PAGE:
For Save the Children, responding to various crises has always been a balancing act: when Russia first hit Ukraine, Suripto emphasized that the most urgent priority was to ramp up its operations and meet the country’s immediate needs, as the earliest days require the most dexterity. But at the same time, she notes, there were multiple Category 1 crises worldwide. She was on site last week in Kabul, where Save the Children has greatly expanded its work over the past six months. ‘It’s hardly talked about,’ she says.

It was difficult for us to draw attention to the current famine that is raging in 13 countries.”

Janti Suripto, Save the Children

At UNICEF, the experiences are similar. “Emergencies that attract the attention of the international community and the media will often lead to spikes in giving,” Renée Cutting, chief philanthropy officer for the US division, told Fast Company. “In Syria, for example, we’re getting to 11, so the general public’s awareness may ebb and flow, waiting for the immediate needs and what’s being covered in the news.”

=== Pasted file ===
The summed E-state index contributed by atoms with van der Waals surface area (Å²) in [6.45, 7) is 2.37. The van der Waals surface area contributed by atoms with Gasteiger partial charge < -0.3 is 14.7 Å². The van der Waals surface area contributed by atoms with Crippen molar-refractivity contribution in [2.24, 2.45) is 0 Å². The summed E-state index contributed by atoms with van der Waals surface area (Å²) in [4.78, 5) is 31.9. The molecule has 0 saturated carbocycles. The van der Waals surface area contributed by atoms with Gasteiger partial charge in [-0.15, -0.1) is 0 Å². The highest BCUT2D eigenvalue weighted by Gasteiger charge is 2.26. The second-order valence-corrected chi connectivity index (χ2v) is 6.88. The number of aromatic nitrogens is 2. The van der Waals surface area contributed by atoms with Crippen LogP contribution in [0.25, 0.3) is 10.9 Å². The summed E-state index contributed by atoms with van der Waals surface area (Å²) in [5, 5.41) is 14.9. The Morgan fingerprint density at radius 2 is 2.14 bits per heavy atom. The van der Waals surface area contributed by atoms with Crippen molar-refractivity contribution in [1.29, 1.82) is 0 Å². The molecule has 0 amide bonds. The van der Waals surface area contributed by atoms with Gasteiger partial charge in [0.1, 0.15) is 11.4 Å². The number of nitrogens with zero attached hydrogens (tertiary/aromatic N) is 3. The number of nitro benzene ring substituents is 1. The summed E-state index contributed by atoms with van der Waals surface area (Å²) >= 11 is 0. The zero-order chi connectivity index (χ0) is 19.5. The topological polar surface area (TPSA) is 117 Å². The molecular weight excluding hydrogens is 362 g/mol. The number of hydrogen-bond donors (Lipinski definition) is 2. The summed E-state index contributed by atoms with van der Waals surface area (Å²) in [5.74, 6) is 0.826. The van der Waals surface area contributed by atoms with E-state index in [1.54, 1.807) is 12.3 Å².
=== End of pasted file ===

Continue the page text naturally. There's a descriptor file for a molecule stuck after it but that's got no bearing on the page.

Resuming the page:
But take a closer look at how exactly some Western news outlets have handled it, and a disturbing undercurrent emerges. The day after the bombs first fell over Kiev, a senior CBS News correspondent sent to the capital mused on a broadcast“This is not a place, with all due respect, like Iraq or Afghanistan where conflict has been raging for decades. This is a relatively civilized, relatively European – I have to choose those words carefully too – city where you wouldn’t expect that, or hope it will happen.”